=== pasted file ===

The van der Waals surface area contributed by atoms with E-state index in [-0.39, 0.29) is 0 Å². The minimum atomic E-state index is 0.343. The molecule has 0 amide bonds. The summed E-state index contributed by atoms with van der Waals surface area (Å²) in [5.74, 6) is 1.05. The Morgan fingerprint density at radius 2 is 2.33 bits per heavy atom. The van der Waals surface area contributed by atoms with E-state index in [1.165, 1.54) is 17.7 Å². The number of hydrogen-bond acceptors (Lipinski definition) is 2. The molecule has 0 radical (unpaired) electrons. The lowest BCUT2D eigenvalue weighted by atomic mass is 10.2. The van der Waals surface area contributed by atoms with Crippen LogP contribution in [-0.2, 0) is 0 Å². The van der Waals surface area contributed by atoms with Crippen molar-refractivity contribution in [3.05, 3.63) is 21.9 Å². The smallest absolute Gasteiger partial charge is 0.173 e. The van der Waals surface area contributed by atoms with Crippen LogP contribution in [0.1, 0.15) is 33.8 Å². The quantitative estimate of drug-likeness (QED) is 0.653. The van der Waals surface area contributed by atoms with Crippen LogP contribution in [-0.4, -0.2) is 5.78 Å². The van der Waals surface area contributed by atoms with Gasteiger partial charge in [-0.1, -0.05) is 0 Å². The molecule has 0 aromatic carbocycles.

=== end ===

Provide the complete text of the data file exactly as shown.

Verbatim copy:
The van der Waals surface area contributed by atoms with E-state index in [-0.39, 0.29) is 0 Å². The minimum atomic E-state index is 0.343. The molecule has 0 amide bonds. The summed E-state index contributed by atoms with van der Waals surface area (Å²) in [5.74, 6) is 1.05. The Morgan fingerprint density at radius 2 is 2.33 bits per heavy atom. The van der Waals surface area contributed by atoms with E-state index in [1.165, 1.54) is 17.7 Å². The number of hydrogen-bond acceptors (Lipinski definition) is 2. The molecule has 0 radical (unpaired) electrons. The lowest BCUT2D eigenvalue weighted by atomic mass is 10.2. The van der Waals surface area contributed by atoms with Crippen LogP contribution in [-0.2, 0) is 0 Å². The van der Waals surface area contributed by atoms with Crippen molar-refractivity contribution in [3.05, 3.63) is 21.9 Å². The smallest absolute Gasteiger partial charge is 0.173 e. The van der Waals surface area contributed by atoms with Crippen LogP contribution in [0.1, 0.15) is 33.8 Å². The quantitative estimate of drug-likeness (QED) is 0.653. The van der Waals surface area contributed by atoms with Crippen LogP contribution in [-0.4, -0.2) is 5.78 Å². The van der Waals surface area contributed by atoms with Gasteiger partial charge in [-0.1, -0.05) is 0 Å². The molecule has 0 aromatic carbocycles.